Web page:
facebook What is a Software Design Pattern? (+7 Most Popular Patterns)

What’s a Software Design Pattern? (+7 Most Popular Patterns)

Learn what's a design pattern in software engineering, why you need it, and what are popular patterns in software development.

Lalit Singla
Lalit Singla
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Software design patterns are reusable solutions to common problems in software development. As the name suggests, however, a software design pattern is not code – rather, software design patterns act as a guide or paradigm to help software engineers create products following best practices.

In this guide, learn the answer to the question “What is a design pattern?” and the benefits (and potential concerns) of using a software design pattern. Further, expect this guide to provide an overview of the 23 design patterns and the benefits and challenges associated with using design patterns.

What’s a Design Pattern in Software Engineering?

In software engineering, a software design pattern is a general, reusable solution of how to solve a common problem when designing an application or system. Unlike a library or framework, which can be inserted and used right away, a design pattern is more of a template to approach the problem at hand.

Design patterns are used to support object-oriented programming (OOP), a paradigm that is based on the concepts of both objects (instances of a class; data with unique attributes) and classes (user-defined types of data).

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23 Design Patterns in Software Development

There are 23 classic design patterns, although there are at least 26 design patterns discovered to date. These design patterns gained popularity after the publication of Design Patterns: Elements of Reusable Object-Oriented Software, a 1994 book published by the “Gang of Four” (GoF): Erich Gamma, Richard Helm, Ralph Johnson, and John Vlissides. Due to this, the 23 design patterns are often known as the gang of four design patterns.

Design patterns can be broken down into three types, organized by their intent into creational design patterns, structural design patterns, and behavioral design patterns.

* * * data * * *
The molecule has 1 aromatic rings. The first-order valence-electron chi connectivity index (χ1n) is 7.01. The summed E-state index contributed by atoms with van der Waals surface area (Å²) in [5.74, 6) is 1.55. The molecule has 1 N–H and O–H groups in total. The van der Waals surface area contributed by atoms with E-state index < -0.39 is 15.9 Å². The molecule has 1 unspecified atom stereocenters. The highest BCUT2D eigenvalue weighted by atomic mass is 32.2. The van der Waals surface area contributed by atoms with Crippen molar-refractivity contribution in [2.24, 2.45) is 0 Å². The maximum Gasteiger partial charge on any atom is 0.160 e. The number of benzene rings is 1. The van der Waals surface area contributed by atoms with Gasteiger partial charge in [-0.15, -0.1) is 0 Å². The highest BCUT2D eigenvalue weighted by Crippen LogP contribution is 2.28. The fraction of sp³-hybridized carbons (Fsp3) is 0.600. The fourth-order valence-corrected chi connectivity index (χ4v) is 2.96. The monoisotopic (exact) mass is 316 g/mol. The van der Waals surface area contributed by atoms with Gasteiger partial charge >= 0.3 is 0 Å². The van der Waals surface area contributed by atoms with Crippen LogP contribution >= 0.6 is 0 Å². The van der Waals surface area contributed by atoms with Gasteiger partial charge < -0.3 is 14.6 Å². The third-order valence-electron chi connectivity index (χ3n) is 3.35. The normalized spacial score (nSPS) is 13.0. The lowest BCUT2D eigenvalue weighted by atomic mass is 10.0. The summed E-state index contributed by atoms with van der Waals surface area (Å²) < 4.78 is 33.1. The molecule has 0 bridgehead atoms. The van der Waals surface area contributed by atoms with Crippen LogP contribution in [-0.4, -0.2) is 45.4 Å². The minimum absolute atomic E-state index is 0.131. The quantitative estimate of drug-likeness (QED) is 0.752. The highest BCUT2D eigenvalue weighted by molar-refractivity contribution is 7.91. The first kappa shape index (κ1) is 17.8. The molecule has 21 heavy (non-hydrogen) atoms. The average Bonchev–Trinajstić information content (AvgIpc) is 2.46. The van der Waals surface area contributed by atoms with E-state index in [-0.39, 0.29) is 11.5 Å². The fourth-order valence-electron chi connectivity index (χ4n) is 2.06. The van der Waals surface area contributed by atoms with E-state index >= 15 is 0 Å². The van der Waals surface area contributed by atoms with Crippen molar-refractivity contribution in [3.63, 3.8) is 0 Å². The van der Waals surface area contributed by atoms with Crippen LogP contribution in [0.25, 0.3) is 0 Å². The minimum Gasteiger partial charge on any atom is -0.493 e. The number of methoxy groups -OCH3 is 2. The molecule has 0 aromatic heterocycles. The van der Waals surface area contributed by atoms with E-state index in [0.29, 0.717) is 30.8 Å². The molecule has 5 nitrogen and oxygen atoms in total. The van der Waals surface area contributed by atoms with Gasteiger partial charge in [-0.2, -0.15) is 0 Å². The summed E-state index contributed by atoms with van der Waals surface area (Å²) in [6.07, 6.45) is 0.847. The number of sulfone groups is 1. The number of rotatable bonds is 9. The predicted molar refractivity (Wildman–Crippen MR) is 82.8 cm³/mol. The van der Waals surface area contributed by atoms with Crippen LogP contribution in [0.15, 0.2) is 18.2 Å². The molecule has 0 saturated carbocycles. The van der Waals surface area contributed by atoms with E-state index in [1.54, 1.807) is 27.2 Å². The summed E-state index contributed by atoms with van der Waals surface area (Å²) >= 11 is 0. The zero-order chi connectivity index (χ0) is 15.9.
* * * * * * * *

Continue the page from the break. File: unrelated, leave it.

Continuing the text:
23 design patterns

1. Creational Design Patterns

A creational design pattern deals with object creation and initialization, providing guidance about which objects are created for a given situation. These design patterns are used to increase flexibility and to reuse existing code.

  • Factory Method: Creates objects with a common interface and lets a class defer instantiation to subclasses.
  • Abstract Factory: Creates a family of related objects.
  • Builder: A step-by-step pattern for creating complex objects, separating construction and representation.
  • Prototype: Supports the copying of existing objects without code becoming dependent on classes.
  • Singleton: Restricts object creation for a class to only one instance.

2. Structural Design Patterns

A structural design pattern deals with class and object composition, or how to assemble objects and classes into larger structures.

  • Adapter: How to change or adapt an interface to that of another existing class to allow incompatible interfaces to work together.
  • Bridge: A method to decouple an interface from its implementation.
  • Composite: Leverages a tree structure to support manipulation as one object.
  • Decorator: Dynamically extends (adds or overrides) functionality.
  • Façade: Defines a high-level interface to simplify the use of a large body of code.
  • Flyweight: Minimize memory use by sharing data with similar objects.
  • Proxy: How to represent an object with another object to enable access control, reduce cost and reduce complexity.

3. Behavioral Design Patterns

A behavioral design pattern is concerned with communication between objects and how responsibilities are assigned between objects.

  • Chain of Responsibility: A method for commands to be delegated to a chain of processing objects.
  • Command: Encapsulates a command request in an object.
  • Interpreter: Supports the use of language elements within an application.
  • Iterator: Supports iterative (sequential) access to collection elements.
  • Mediator: Articulates simple communication between classes.
  • Memento: A process to save and restore the internal/original state of an object.
  • Observer: Defines how to notify objects of changes to other object(s).
  • State: How to alter the behavior of an object when its stage changes.
  • Strategy: Encapsulates an algorithm inside a class.
  • Visitor: Defines a new operation on a class without making changes to the class.
  • Template Method: Defines the skeleton of an operation while allowing subclasses to refine certain steps.

Why Do We Need Design Patterns?

Design patterns offer a best practice approach to support object-oriented software design, which is easier to design, implement, change, test and reuse. These design patterns provide best practices and structures.

1. Proven Solution

Design patterns provide a proven, reliable solution to a common problem, meaning the software developer does not have to “reinvent the wheel” when that problem occurs.

2. Reusable

Design patterns can be modified to solve many kinds of problems – they are not just tied to a single problem.

3. Expressive

Design patterns are an elegant solution.